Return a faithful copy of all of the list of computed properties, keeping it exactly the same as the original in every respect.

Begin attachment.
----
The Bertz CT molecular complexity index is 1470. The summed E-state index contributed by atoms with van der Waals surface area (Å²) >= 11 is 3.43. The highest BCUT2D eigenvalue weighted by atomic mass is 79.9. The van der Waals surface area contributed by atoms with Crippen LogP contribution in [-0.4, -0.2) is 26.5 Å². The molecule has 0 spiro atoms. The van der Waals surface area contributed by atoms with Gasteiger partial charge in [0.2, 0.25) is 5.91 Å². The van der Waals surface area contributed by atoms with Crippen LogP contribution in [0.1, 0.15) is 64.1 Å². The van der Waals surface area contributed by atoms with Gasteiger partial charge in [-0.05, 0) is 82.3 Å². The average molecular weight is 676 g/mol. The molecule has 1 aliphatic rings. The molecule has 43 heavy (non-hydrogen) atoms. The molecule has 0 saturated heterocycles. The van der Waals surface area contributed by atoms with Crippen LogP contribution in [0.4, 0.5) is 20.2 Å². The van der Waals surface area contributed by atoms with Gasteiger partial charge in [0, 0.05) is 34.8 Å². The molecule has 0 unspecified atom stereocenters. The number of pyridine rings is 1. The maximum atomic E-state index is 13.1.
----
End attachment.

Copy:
The Bertz CT molecular complexity index is 1470. The summed E-state index contributed by atoms with van der Waals surface area (Å²) >= 11 is 3.43. The highest BCUT2D eigenvalue weighted by atomic mass is 79.9. The van der Waals surface area contributed by atoms with Crippen LogP contribution in [-0.4, -0.2) is 26.5 Å². The molecule has 0 spiro atoms. The van der Waals surface area contributed by atoms with Gasteiger partial charge in [0.2, 0.25) is 5.91 Å². The van der Waals surface area contributed by atoms with Crippen LogP contribution in [0.1, 0.15) is 64.1 Å². The van der Waals surface area contributed by atoms with Gasteiger partial charge in [-0.05, 0) is 82.3 Å². The average molecular weight is 676 g/mol. The molecule has 1 aliphatic rings. The molecule has 43 heavy (non-hydrogen) atoms. The molecule has 0 saturated heterocycles. The van der Waals surface area contributed by atoms with Crippen LogP contribution in [0.4, 0.5) is 20.2 Å². The van der Waals surface area contributed by atoms with Gasteiger partial charge in [0, 0.05) is 34.8 Å². The molecule has 0 unspecified atom stereocenters. The number of pyridine rings is 1. The maximum atomic E-state index is 13.1.